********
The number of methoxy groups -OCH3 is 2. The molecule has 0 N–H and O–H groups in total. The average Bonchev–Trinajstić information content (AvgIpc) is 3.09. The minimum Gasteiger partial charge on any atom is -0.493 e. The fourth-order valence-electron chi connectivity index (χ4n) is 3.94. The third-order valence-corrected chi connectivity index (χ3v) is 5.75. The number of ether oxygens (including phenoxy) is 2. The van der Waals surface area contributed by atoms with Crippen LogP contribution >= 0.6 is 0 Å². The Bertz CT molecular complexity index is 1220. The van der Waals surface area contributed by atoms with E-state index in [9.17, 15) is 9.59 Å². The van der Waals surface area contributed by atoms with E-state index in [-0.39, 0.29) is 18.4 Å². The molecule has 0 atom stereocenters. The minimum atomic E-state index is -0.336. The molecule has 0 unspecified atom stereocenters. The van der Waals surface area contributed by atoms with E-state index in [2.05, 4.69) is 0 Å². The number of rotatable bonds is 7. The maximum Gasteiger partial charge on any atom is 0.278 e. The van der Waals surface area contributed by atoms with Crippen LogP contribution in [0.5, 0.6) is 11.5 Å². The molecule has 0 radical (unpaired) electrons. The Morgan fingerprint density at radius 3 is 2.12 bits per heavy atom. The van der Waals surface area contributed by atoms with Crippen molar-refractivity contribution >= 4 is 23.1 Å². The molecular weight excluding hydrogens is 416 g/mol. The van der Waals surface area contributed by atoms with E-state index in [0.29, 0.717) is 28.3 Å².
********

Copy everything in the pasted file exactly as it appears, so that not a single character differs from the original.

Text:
The number of methoxy groups -OCH3 is 2. The molecule has 0 N–H and O–H groups in total. The average Bonchev–Trinajstić information content (AvgIpc) is 3.09. The minimum Gasteiger partial charge on any atom is -0.493 e. The fourth-order valence-electron chi connectivity index (χ4n) is 3.94. The third-order valence-corrected chi connectivity index (χ3v) is 5.75. The number of ether oxygens (including phenoxy) is 2. The van der Waals surface area contributed by atoms with Crippen LogP contribution >= 0.6 is 0 Å². The Bertz CT molecular complexity index is 1220. The van der Waals surface area contributed by atoms with E-state index in [9.17, 15) is 9.59 Å². The van der Waals surface area contributed by atoms with E-state index in [-0.39, 0.29) is 18.4 Å². The molecule has 0 atom stereocenters. The minimum atomic E-state index is -0.336. The molecule has 0 unspecified atom stereocenters. The van der Waals surface area contributed by atoms with E-state index in [2.05, 4.69) is 0 Å². The number of rotatable bonds is 7. The maximum Gasteiger partial charge on any atom is 0.278 e. The van der Waals surface area contributed by atoms with Crippen LogP contribution in [0.5, 0.6) is 11.5 Å². The molecule has 0 radical (unpaired) electrons. The Morgan fingerprint density at radius 3 is 2.12 bits per heavy atom. The van der Waals surface area contributed by atoms with Crippen molar-refractivity contribution >= 4 is 23.1 Å². The molecular weight excluding hydrogens is 416 g/mol. The van der Waals surface area contributed by atoms with E-state index in [0.29, 0.717) is 28.3 Å².